What Inspired Me at Aspen Spotlight Health
Imagine walking through a field of tents on a warm, sunny day in Aspen, CO, and seeing a Nobel Prize-winning scientist, the head of a U.S. government health agency, the CEO of a multinational company and a leading philanthropist who has given many millions of dollars to fight disease all around the world. Then, imagine walking up to them to share your own ideas, or thanking them for their commitment to the health and well-being of all people.
That is exactly what it was like to attend the Aspen Institute’s Spotlight Health event as part of their larger Ideas Festival last month. I was fortunate to participate with colleagues from the CDC Foundation and the Centers for Disease Control and Prevention (CDC), and it was the most unique health conference I’ve ever attended over my entire health advocacy career.
Not your ordinary health conference
Spotlight Health brings together the highest-level thought leaders from government, the private sector and philanthropy in an intimate environment where attendees engage one-to-one to help address the most critical health issues of our time. At every turn, the people surrounding us were those at the top of their fields, and the idyllic setting inspired conversation and collaboration.
What was so different about this conference? For one, I was struck by the emotion I felt. The organizers made a conscious decision not only to host experts but also to highlight the human side of health at every session. For instance, at the opening session, 10 people shared 10 big ideas. Of course, leaders like the U.S. Surgeon General were among those presenting, but I was most struck by the idea of a 16-year-old girl confined to a wheelchair from a genetic disease. Her bold, passionate idea was to be thankful for pain that enables her to think more clearly about solutions to it. I was awestruck by her courage and joined others in an emotional standing ovation.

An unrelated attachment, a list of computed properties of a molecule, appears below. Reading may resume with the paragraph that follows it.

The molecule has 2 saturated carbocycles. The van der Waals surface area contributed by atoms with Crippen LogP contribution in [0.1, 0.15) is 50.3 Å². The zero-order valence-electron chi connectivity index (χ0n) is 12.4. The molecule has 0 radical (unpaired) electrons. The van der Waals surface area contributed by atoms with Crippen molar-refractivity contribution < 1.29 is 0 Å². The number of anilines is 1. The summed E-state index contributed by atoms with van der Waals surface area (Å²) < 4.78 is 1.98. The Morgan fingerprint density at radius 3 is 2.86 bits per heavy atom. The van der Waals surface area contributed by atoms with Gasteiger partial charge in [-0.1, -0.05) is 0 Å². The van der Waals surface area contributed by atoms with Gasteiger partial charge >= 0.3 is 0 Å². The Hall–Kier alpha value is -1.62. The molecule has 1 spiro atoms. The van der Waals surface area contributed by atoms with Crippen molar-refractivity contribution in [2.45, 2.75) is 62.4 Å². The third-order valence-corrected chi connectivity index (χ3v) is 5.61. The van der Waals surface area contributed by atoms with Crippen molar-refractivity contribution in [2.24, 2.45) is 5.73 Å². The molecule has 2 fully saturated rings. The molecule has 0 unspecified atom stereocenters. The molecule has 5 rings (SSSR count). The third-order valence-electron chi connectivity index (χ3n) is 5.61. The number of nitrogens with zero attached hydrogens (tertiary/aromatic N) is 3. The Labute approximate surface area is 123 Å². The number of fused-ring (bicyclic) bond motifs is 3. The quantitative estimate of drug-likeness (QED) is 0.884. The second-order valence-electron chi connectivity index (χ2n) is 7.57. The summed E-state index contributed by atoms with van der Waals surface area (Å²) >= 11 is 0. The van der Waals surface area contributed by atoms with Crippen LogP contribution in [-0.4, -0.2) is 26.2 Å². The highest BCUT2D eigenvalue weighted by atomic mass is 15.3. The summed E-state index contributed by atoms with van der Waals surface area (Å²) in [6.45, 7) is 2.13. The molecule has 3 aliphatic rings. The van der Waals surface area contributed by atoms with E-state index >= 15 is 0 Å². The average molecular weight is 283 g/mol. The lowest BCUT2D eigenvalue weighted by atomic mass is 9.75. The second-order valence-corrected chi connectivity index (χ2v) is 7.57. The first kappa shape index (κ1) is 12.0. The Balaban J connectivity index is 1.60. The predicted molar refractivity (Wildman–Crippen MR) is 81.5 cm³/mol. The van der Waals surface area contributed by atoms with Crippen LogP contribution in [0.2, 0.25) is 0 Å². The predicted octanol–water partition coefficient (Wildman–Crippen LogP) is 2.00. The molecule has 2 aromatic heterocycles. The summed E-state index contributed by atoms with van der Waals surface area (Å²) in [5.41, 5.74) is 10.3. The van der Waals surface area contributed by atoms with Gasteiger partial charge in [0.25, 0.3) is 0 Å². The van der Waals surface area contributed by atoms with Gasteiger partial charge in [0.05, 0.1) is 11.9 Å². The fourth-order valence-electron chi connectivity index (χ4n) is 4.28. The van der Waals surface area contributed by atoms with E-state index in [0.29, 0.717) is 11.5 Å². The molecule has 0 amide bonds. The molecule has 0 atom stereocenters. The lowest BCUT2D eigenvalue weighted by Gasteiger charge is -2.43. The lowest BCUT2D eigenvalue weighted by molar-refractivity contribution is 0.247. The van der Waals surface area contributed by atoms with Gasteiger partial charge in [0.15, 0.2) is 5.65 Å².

I was particularly inspired by CDC Deputy Director Dr. Anne Schuchat, and our own President and CEO Dr. Judy Monroe, who spoke at several key events. Their command of CDC issues ranging from Zika to drug resistance—and their ability to communicate with care, compassion and expertise to a general audience—was incredible. Related to Zika, both leaders passionately described how Zika deteriorates the brain of a fetus and how it is devastating families. Both leaders also emphasized how proud they are of CDC staff who are rallying once again to respond to this latest public health crisis on the heels of Ebola and their collective commitment to save babies from irreparable harm.
Key Spotlight Health takeaways
In terms of the CDC Foundation’s involvement at Spotlight Health, and the participation of our CDC colleagues, I think we all appreciated getting out of our everyday silos. Because the conference was so broad-based, and focused on such big ideas, we were all inspired to come back to our work refreshed, thinking in new and innovative ways—especially about ways to engage with private- and philanthropic-sector leaders who are as passionate as we are about protecting the health of all Americans.
Personally, the conference emphasized the importance of making time for an event that’s out of your normal work routine—one that takes your brain into a deep dive and stimulates you by talking to people you might not normally connect with on a daily basis.
As a new CDC Foundation staff member and former CDC employee, I was especially proud to describe how we support CDC’s work at the event. At every turn, people seemed to be in awe of CDC’s work, just as I am. In fact, one participant from Miami made a point to connect with me just to say “thank you” for CDC’s publications, on which she and her colleagues depend at a county level. I was also proud that my CDC colleagues who attended the event put forward the human face of public health. These CDC experts are in the field every day, whether in a Zika-affected country or in laboratories here at home, and to see them share their stories at Spotlight Health was a privilege.